An American fiction writer, Nathaniel Hawthorne is called the author of the Scarlet Letter. His writings ‘The House of Seven Gables’ and the ‘Minister’s Black Veil’ are unique in its style exploring the result of sin, the effect on human conscience of guilt, pride, egotism and isolation.
The story David Swan depicts the life of a youth. David who is Twenty years, is on his trip to the city of Boston for an employment in his uncle’s small grocer at the counter.
It was a summer’s day and he was journeying on foot from dawn. At noon he was tired and decided to wait under a shade, while awaiting the stage coach to carry him to Boston. He had quenched his thirst from the spring in the midst of the trees and laid his head down to take a nap. There were passers by some on foot, others on horseback and all sorts of vehicles. Some glanced his way without even noticing him, while others scoffed at him with scorn. A middle aged widow uttered to herself that he looked charming in his sleep. A preacher illustrated him as an example of a dead drunkard in his sermon.
The author comments that criticism, praise, merriment, scorn and indifference were the same at that moment as it meant nothing to the youth. A carriage driving to Boston had halted in front of David’s resting spot in order to fix up a linchpin which had fallen out and one of the wheels of the carriage had slid off. A lady and a gentleman travelling in that carriage turned to the shelter under the trees and noticed David asleep. The gentleman whispered that his sleep was sound and it was a sign of health and a trouble-free mind, while the lady added that it was the slumber of a youth as the old people’s slumber is just like wakefulness. The lady’s gesture was touched with an act of kindness as she twisted a branch aside to intercept the sunbeam upon his face. Then feeling like a mother to him, she whispered to her husband that it was providence that had brought them to him. The longer they gazed upon him their interest in him grew. The lady began to see her departed nephew in the youth. She was struck with an impulse to wake him but quelled by her husband’s notion that they knew nothing of his character. The lady defended that his innocent look revealed his character. The old merchant and the lady felt an urge to make him as their son, as they had lost their only son and there was no heir to their wealth. His wife persuaded him, nevertheless the coach was fixed up and ready to leave, so they left in haste with no time to decide and the gentleman was engaged in thoughts of a magnificent asylum for unfortunate men.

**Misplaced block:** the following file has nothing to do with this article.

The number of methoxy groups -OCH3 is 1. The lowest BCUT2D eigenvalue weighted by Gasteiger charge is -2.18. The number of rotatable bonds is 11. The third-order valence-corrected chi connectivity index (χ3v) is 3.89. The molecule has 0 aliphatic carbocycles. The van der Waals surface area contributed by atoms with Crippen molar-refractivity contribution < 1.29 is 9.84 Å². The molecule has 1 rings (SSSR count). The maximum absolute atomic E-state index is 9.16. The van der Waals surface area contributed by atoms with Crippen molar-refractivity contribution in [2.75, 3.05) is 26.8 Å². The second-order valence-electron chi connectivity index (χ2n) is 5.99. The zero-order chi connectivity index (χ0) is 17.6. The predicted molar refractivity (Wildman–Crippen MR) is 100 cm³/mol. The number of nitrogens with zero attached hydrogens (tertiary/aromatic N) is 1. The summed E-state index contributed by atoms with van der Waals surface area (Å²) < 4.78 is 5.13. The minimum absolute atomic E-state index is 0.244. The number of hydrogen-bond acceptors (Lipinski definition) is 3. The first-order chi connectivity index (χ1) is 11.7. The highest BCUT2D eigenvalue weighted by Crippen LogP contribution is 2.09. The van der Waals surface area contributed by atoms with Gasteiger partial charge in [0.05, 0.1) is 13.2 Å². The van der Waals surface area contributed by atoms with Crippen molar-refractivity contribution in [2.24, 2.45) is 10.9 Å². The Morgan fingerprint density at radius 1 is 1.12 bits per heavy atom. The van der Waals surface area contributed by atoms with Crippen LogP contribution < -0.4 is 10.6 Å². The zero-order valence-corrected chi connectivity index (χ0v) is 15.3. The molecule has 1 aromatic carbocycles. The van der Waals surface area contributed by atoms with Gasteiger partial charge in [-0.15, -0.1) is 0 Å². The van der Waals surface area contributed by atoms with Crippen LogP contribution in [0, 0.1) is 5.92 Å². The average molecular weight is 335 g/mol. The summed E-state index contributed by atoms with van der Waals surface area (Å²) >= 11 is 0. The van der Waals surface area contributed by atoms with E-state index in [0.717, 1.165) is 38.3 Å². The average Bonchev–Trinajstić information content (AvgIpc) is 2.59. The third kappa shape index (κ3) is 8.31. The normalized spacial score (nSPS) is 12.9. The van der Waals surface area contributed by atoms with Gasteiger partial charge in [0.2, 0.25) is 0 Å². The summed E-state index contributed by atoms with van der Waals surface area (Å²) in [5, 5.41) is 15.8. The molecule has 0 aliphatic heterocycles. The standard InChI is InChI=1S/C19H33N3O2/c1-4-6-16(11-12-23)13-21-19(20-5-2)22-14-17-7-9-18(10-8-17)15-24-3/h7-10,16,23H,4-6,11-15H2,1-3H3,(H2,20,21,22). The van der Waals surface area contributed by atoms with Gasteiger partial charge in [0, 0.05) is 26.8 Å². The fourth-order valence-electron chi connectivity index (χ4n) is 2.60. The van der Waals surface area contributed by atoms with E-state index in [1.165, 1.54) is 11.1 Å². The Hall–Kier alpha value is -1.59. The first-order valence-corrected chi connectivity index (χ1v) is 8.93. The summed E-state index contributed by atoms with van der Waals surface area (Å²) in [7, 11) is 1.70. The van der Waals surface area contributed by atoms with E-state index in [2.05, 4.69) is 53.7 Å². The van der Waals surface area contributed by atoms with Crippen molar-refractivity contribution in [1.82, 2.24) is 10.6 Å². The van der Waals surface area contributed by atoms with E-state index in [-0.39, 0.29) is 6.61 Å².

The next visitor was a pretty young girl, who had just turned in to tidy her dress. Catching sight of the young man asleep, she was about to tip toe out when she saw a monstrous bee hovering above his head and settling on his eyelid. After attacking the bee with her handkerchief, she blushed on taking a glimpse of his youthful, handsome face and passed on.
The author comments that wealth and love had just passed by unnoticed by David Swan.
The last visitors were two rascals, who got their living from other men’s goods. Expecting the bundle on which David had rested to have a bottle of Brandy, they almost murdered him; but stopped in their tracks when a passing dog arrived on the scene to take a sip from the spring. Concluding that the dog’s master was close behind, the rogues fled from the scene. After an hour’s rest the youth stirred from his sleep and hearing the approaching stage coach, he called out to know if the driver could take a passenger. He was offered a room on top, mounting on top of the coach off he sped not aware that wealth, love and death had all passed by him in that brief hour while he lay asleep. Nathienel Hawthorne remarks, ‘Unexpected things thrust themselves across our paths still there is regularity’.
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Jowela joy on January 17, 2015:
Real story. Hmp. Based oh his lifestory? I enjoy reading.